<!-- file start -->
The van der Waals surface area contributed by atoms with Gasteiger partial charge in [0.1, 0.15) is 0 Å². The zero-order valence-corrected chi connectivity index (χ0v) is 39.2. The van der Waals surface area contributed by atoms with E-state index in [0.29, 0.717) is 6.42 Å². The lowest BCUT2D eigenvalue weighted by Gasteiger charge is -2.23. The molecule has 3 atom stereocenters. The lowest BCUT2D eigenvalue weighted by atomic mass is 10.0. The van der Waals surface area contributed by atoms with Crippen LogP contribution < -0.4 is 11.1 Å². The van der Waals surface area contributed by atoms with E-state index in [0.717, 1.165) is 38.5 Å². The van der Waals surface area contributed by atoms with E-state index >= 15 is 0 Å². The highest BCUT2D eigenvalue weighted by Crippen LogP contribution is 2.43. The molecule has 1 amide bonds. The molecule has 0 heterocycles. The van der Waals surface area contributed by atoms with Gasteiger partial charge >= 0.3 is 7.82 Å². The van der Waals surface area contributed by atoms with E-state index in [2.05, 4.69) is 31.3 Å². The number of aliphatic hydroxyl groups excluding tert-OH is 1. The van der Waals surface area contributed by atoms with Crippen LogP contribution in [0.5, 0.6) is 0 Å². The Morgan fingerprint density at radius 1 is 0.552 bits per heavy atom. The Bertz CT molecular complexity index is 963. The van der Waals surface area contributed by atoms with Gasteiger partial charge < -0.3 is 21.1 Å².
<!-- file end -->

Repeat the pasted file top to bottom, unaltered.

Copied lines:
The van der Waals surface area contributed by atoms with Gasteiger partial charge in [0.1, 0.15) is 0 Å². The zero-order valence-corrected chi connectivity index (χ0v) is 39.2. The van der Waals surface area contributed by atoms with E-state index in [0.29, 0.717) is 6.42 Å². The lowest BCUT2D eigenvalue weighted by Gasteiger charge is -2.23. The molecule has 3 atom stereocenters. The lowest BCUT2D eigenvalue weighted by atomic mass is 10.0. The van der Waals surface area contributed by atoms with Crippen LogP contribution < -0.4 is 11.1 Å². The van der Waals surface area contributed by atoms with E-state index in [0.717, 1.165) is 38.5 Å². The van der Waals surface area contributed by atoms with E-state index >= 15 is 0 Å². The highest BCUT2D eigenvalue weighted by Crippen LogP contribution is 2.43. The molecule has 1 amide bonds. The molecule has 0 heterocycles. The van der Waals surface area contributed by atoms with Gasteiger partial charge >= 0.3 is 7.82 Å². The van der Waals surface area contributed by atoms with E-state index in [2.05, 4.69) is 31.3 Å². The number of aliphatic hydroxyl groups excluding tert-OH is 1. The van der Waals surface area contributed by atoms with Crippen LogP contribution in [0.5, 0.6) is 0 Å². The Morgan fingerprint density at radius 1 is 0.552 bits per heavy atom. The Bertz CT molecular complexity index is 963. The van der Waals surface area contributed by atoms with Gasteiger partial charge < -0.3 is 21.1 Å².